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Ontario appoints iGaming Ontario to practice sports gambling in the field.

Now that Canada has made a wise choice to allow betting on the outcome of sporting events, Ontario wants to make sure that it will go into effect. According to a provincial government press release, the province is setting up an online sports gambling division to "host and manage" iGaming offers. If all goes to plan and the world doesn't have to deal with another health disaster, the first bets can be placed at the end of the year.

IGaming Ontario debuts

iGaming Ontario will help manage Ontario's sports gambling efforts by operating as a subsidiary of the Ontario Alcohol and Gaming Commission (AGCO)). It was developed to extend the province's work to create an accountable gaming department that offers consumers a greater choice of products while providing a "safe and regulated framework". The existing Ontario Lottery and Gaming Corporation (OLG) already offers several iGaming options and will continue to operate in the province.

The new iGaming Ontario was first planned last year when it looked like Canada was starting to consider approving one-off sports betting. However, it was never designed to replace AGCO, which AGCO will continue as Ontario's gaming regulator and will oversee the business, operators and suppliers. . According to Attorney General Doug Downey, "We are determined to work with the industry, responsible gaming advocates and regulatory partners to ensure Ontario is a global leader in building a safe online gaming environment that meets consumer expectations."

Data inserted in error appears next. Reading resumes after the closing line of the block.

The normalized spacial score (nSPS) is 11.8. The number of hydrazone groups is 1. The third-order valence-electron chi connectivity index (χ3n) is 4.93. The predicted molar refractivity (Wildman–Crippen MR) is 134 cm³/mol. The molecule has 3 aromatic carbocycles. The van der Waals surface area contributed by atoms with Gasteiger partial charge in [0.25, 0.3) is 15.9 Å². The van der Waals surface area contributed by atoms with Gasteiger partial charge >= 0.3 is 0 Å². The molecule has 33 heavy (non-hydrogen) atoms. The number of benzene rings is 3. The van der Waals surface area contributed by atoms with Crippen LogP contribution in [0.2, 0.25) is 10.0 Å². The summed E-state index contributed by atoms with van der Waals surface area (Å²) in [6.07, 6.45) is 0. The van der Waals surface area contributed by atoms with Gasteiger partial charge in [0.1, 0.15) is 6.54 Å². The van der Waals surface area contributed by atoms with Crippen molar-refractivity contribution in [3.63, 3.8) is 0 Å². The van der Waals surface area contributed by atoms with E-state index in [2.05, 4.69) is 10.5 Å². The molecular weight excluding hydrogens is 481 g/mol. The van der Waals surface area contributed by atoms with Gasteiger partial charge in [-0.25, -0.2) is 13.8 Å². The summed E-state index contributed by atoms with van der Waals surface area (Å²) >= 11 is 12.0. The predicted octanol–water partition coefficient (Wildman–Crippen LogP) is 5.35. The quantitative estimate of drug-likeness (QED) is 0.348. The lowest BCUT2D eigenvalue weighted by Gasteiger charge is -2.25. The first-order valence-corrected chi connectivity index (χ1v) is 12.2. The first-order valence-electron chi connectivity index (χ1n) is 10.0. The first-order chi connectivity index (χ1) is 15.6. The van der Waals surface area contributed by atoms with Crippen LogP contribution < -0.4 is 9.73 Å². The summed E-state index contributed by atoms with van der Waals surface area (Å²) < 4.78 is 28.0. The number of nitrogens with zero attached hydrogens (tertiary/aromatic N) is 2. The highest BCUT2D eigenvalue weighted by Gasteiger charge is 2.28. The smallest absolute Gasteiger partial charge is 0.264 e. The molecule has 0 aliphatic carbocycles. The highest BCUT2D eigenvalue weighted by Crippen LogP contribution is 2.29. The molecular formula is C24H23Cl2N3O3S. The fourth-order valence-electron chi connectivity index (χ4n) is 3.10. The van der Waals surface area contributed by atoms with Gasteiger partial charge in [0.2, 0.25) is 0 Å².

Ontario sees enormous profit potential from expanded gaming

The implementation of one-dimensional sports events betting is logical given the fact that betting on the outcome of games is still one of the most popular options. Canadian criminal law made it impossible to offer them, and finally lawmakers did something limited. As a result, Ontario is more than pleased to be able to expand its legal gaming market and recoup the money that is currently going to the black market and offshore players. This could not have come at a better time as the province, like other jurisdictions, are starting to emerge from COVID- problems that have plagued the world for more than a year.

According to some studies, as much as $ 833 million (over CAD 1 billion) a year in Ontario is spent on online gambling portals. However, about 70% of this ends up through unregulated or gray sites. That's a significant amount Ontario can count on now, and Provincial Finance Minister Peter Bethlenfalvy assures: "The new legal iGaming market in Ontario will create new opportunities for Ontario businesses and a better and safer gaming experience for gamers." He adds: "The new legal market would also generate income for the provinces to invest in supporting jobs and businesses, supporting people and their families, and improving and strengthening key public services for the world after COVID."


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